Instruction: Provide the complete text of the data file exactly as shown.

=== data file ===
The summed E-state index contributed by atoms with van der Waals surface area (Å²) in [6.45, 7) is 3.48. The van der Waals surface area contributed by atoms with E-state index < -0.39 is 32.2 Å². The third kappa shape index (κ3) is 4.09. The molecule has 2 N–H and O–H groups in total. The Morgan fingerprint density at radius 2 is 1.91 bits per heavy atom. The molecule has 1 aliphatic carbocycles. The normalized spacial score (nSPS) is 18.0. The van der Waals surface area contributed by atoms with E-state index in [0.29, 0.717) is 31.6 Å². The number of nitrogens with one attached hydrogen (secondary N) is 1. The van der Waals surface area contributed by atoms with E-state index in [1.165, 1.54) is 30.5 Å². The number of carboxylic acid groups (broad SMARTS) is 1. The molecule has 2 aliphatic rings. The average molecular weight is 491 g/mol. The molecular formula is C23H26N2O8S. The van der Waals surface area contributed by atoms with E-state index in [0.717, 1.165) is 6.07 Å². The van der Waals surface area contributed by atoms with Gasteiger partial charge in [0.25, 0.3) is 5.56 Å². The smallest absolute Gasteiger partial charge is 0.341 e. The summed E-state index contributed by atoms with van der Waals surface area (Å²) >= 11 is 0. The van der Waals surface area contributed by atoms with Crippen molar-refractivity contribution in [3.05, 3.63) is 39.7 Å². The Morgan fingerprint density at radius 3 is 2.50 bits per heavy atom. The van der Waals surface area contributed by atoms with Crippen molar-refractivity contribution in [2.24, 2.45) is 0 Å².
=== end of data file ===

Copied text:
The summed E-state index contributed by atoms with van der Waals surface area (Å²) in [6.45, 7) is 3.48. The van der Waals surface area contributed by atoms with E-state index < -0.39 is 32.2 Å². The third kappa shape index (κ3) is 4.09. The molecule has 2 N–H and O–H groups in total. The Morgan fingerprint density at radius 2 is 1.91 bits per heavy atom. The molecule has 1 aliphatic carbocycles. The normalized spacial score (nSPS) is 18.0. The van der Waals surface area contributed by atoms with E-state index in [0.29, 0.717) is 31.6 Å². The number of nitrogens with one attached hydrogen (secondary N) is 1. The van der Waals surface area contributed by atoms with E-state index in [1.165, 1.54) is 30.5 Å². The number of carboxylic acid groups (broad SMARTS) is 1. The molecule has 2 aliphatic rings. The average molecular weight is 491 g/mol. The molecular formula is C23H26N2O8S. The van der Waals surface area contributed by atoms with E-state index in [0.717, 1.165) is 6.07 Å². The van der Waals surface area contributed by atoms with Gasteiger partial charge in [0.25, 0.3) is 5.56 Å². The smallest absolute Gasteiger partial charge is 0.341 e. The summed E-state index contributed by atoms with van der Waals surface area (Å²) >= 11 is 0. The van der Waals surface area contributed by atoms with Crippen molar-refractivity contribution in [3.05, 3.63) is 39.7 Å². The Morgan fingerprint density at radius 3 is 2.50 bits per heavy atom. The van der Waals surface area contributed by atoms with Crippen molar-refractivity contribution in [2.24, 2.45) is 0 Å².